It has been said on more than one occasion, movies turned video games can be some of the worst days of gaming history. I can remember some of my worst gaming experiences and a lot of them are when a great movie gets a bad video game. This common tale happens for a variety of reasons, but most recently it seems to happen to turn a quick buck on a big new release and putting out a video game seems to be a good idea. Today we are checking out one of the bigger movies of the first half of 2007, Ghost Rider, which is now available on the Playstation 2. Does Ghost Rider get rid of the movie to game curse? Read our full review to find out!
Normally I would start off a review with the back-story, but since most of us have a clue of the basic premise behind Ghost Rider by the constant trailers shown on TV and in the movie theater. Plus the mere fact that the game itself tells such a brief telling of the story that it doesn’t make a big impact on the experience itself. It’s a shame to that more of the game couldn’t haven’t have delved into more Ghost Rider action then the movie, but unfortunately the story falls completely flat in the game.
So let’s jump into Ghost Rider the game, which like many movie games doesn’t manage to take advantage of its movie license at any level. The character of Ghost Rider is one that would seemingly be great for an action character, as he has that rough and tumble feel that makes for a solid action character. However the limits in which they put on the Ghost Rider character are really only the beginning of the game’s many problematic areas.
The main strategy the developers took with this game was create a simple beat em’ up style action game where you go from room to room taking out hordes of enemies. This was a winning formula about ten maybe fifteen years ago, but this formula proves to be an extremely dated and often annoying tactic that makes the experience in Ghost Rider one of much more dread than joy. For example, I was in one of the opening levels and I literally stood in a room for over minutes clicking two buttons at random taking out enemy after enemy until it would allow me to go to the next room. This sort of monotony may have worked in the past but for a game in the year 2007 it just wasn’t working for me.
The action does heat up a bit later on in the game, but by that time I have a feeling most people are going to be already to bored with this game to really give it that much time. Having gone through some of the later levels I can say that the tried formula still holds true, although the developers do throw in a few tricks once in a while to try and spice it up. However when you have a combat system that is based off of two buttons and borrows a lot from other games like God of War, its just hard to really find yourself engaged in the game. How many times can I see a circle over an enemies head and do the same sort of attack over and over again. This is an obvious rip off from the God of War franchise, only not done as well.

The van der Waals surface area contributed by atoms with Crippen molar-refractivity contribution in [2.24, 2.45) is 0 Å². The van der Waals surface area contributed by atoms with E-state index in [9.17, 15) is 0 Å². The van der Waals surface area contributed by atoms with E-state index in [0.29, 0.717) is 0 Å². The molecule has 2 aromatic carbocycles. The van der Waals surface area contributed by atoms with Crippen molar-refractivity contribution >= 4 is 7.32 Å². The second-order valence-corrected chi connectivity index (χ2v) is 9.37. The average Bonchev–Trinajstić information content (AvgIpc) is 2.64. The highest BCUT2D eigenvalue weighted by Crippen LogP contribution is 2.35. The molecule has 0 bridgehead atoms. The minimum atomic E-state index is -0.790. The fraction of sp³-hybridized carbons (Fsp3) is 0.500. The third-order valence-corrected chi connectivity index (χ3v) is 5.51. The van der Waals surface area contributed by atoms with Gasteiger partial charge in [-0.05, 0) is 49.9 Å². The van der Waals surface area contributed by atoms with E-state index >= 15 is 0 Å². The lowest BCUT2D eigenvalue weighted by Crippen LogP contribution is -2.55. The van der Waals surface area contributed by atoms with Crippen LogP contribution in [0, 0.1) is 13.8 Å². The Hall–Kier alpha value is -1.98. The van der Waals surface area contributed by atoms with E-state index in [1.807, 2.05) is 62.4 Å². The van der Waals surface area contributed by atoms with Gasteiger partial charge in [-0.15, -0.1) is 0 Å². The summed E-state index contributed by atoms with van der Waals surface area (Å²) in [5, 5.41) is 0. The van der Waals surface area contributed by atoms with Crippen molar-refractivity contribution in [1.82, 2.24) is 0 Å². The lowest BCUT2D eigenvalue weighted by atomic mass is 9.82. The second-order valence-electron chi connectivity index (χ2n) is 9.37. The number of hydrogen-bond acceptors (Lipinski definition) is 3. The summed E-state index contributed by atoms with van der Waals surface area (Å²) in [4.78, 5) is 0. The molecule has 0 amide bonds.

To go on even further with Ghost Rider would be for the most part a complete waste of time. It just feels like the developers ran out of ideas with this game and unfortunately that made the entire experience feel like a rushed and ill conceived attempt at creating a Ghost Rider game. I can guarantee you given the right amount of time a good Ghost Rider game could have been made, but this is unfortunately just not a good game.
With the gameplay being as poor as it was there is no surprise I am sure in many of your minds that the visuals ended up following suit. Once again I had the same sort of comments coming to mind when I played through this game. Words like rushed, lack of interest, no core structure, and even overly repetitive. The whole Ghost Rider look just seems like they didn’t want to bring any of the comic book life into this game and made it more of a bad movie rehash. The visuals I would consider to be extremely grainy and often not very detailed. The entire experience feels extremely limited.
Comic Book characters have been turned into good video games, an example would be the X-Men Legends and Marvel Ultimate Alliance, both of which made great use of their characters. Sadly in the case of Ghost Rider, we just did not get a game that used the license to its advantage, nor did it get even close to doing so. The final product is a very problematic and for the most part uninspired game that did nothing to make you want to keep enjoying the game. Had there been some more variety, a more robust combat system, and a lot more depth than Ghost Rider could have been a much deeper and enjoyable product.
It’s pretty obvious by now my overall feelings of Ghost Rider, it is a game that feels rushed and ultimately leaves you with nothing to remember it by. This is a game that had the potential in all areas of the game, but regrettably the overall experience is just not one I could recommend no matter how big a Ghost Rider fan you may be.
The owner and editor-in-chief of Darkstation.com. I've been apart of the website since 2002 and purchased the website in 2010. Owning and running Darkstation is a dream come true. I love video games and I love writing and talking about them even more.